The Path of Airflow in Humans Help (page 2)

By — McGraw-Hill Professional
Updated on Aug 30, 2011

The Lower Respiratory Pathway

As the trachea branches, the lower respiratory pathway is created. The right and left primary bronchi ( BRAHN -kigh), the first branches, then enter the two lungs. The primary bronchi just keep branching. Eventually, a set of bronchioles ( BRAHN -kee- ohls ) or “little bronchi” emerges. Much like an inverted (upside down) tree, the respiratory tree thus consists of a succession of ever-smaller and more numerous branches – the larynx, trachea, bronchi, and bronchioles.

At the furthest tips of the bronchioles, hang clusters of thousands of alveoli. (Picture the many olives suspended from the branches of an inverted olive tree.) Each alveolus is essentially a collapsible, extremely thin-walled air sac. It is across the walls of the alveoli, and their close neighbors, the pulmonary capillaries, that external respiration occurs. By this means, remember, oxygen contained in the inhaled air finally enters the bloodstream.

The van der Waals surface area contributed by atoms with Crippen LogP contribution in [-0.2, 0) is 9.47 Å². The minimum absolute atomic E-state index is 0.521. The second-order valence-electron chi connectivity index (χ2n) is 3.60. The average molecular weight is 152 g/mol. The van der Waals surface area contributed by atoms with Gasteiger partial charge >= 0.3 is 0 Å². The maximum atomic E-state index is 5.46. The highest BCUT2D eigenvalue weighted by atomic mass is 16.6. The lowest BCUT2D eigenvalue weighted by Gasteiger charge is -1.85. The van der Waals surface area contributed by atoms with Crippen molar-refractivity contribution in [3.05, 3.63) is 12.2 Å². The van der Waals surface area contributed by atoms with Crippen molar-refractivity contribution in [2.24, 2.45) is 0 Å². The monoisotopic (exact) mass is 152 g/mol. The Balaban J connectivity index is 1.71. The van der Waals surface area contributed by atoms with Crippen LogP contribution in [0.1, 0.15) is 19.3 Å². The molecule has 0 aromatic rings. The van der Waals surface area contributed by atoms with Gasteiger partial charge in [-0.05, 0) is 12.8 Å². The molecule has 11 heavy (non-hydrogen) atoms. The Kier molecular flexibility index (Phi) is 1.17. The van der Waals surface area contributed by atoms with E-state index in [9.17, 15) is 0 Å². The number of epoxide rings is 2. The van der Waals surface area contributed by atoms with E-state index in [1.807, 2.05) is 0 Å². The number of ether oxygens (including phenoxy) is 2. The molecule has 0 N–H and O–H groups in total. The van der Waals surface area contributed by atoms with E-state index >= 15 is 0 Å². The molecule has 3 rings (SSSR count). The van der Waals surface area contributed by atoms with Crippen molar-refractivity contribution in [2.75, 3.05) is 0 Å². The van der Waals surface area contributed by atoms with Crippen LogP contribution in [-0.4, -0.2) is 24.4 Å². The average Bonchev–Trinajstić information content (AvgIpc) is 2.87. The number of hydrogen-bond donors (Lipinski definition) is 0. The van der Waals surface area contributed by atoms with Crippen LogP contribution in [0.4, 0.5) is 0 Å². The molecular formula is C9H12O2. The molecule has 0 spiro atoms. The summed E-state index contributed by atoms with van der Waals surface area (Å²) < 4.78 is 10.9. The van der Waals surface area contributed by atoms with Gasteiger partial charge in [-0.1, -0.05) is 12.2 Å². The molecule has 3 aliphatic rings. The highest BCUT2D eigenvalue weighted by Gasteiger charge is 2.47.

[ Study suggestion: Look very carefully at Figure 18.3. Which structure mentioned in this section do you think represents the so-called “Adam’s apple” in males? Why?]

The Respiratory System: Breath of Life The Path of Airflow in Humans The Lower Respiratory Pathway

Fig. 18.3 The respiratory tree.

Practice problems for these concepts can be found at:  The Respiratory System Test

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